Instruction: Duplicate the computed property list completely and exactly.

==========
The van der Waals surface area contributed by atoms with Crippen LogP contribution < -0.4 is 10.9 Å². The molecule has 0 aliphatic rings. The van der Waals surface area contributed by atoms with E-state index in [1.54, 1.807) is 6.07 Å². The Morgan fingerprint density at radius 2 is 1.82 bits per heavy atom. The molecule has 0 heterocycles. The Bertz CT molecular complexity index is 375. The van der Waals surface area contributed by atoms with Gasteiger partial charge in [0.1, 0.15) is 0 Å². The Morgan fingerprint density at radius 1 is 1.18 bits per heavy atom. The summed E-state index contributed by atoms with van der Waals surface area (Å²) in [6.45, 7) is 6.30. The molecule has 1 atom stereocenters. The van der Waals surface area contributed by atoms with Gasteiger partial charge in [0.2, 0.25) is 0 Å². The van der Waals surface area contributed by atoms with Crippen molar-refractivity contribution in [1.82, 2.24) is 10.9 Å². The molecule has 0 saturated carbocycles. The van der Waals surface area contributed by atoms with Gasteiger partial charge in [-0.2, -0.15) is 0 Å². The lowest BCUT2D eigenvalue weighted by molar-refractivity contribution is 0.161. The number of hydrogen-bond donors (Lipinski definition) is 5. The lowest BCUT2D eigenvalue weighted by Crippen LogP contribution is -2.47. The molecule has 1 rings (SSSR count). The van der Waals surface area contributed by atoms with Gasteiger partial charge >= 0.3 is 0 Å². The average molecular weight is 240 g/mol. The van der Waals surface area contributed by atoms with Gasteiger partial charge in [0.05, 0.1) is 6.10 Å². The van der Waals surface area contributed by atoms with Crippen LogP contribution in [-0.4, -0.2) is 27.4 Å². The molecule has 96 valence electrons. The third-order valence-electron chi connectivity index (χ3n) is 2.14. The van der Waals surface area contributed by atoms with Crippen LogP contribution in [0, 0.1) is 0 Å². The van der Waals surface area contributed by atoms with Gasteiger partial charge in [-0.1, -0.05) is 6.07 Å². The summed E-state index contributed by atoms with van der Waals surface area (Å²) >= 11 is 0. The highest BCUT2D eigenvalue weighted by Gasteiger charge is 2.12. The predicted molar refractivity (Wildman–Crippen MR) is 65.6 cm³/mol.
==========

The van der Waals surface area contributed by atoms with Crippen LogP contribution < -0.4 is 10.9 Å². The molecule has 0 aliphatic rings. The van der Waals surface area contributed by atoms with E-state index in [1.54, 1.807) is 6.07 Å². The Morgan fingerprint density at radius 2 is 1.82 bits per heavy atom. The molecule has 0 heterocycles. The Bertz CT molecular complexity index is 375. The van der Waals surface area contributed by atoms with Gasteiger partial charge in [0.1, 0.15) is 0 Å². The Morgan fingerprint density at radius 1 is 1.18 bits per heavy atom. The summed E-state index contributed by atoms with van der Waals surface area (Å²) in [6.45, 7) is 6.30. The molecule has 1 atom stereocenters. The van der Waals surface area contributed by atoms with Gasteiger partial charge in [0.2, 0.25) is 0 Å². The van der Waals surface area contributed by atoms with Crippen molar-refractivity contribution in [1.82, 2.24) is 10.9 Å². The molecule has 0 saturated carbocycles. The van der Waals surface area contributed by atoms with Gasteiger partial charge in [-0.2, -0.15) is 0 Å². The lowest BCUT2D eigenvalue weighted by molar-refractivity contribution is 0.161. The number of hydrogen-bond donors (Lipinski definition) is 5. The lowest BCUT2D eigenvalue weighted by Crippen LogP contribution is -2.47. The molecule has 1 rings (SSSR count). The van der Waals surface area contributed by atoms with Gasteiger partial charge >= 0.3 is 0 Å². The average molecular weight is 240 g/mol. The van der Waals surface area contributed by atoms with Gasteiger partial charge in [0.05, 0.1) is 6.10 Å². The van der Waals surface area contributed by atoms with Crippen LogP contribution in [-0.4, -0.2) is 27.4 Å². The molecule has 96 valence electrons. The third-order valence-electron chi connectivity index (χ3n) is 2.14. The van der Waals surface area contributed by atoms with Crippen LogP contribution in [0, 0.1) is 0 Å². The van der Waals surface area contributed by atoms with Gasteiger partial charge in [-0.1, -0.05) is 6.07 Å². The summed E-state index contributed by atoms with van der Waals surface area (Å²) >= 11 is 0. The highest BCUT2D eigenvalue weighted by Gasteiger charge is 2.12. The predicted molar refractivity (Wildman–Crippen MR) is 65.6 cm³/mol.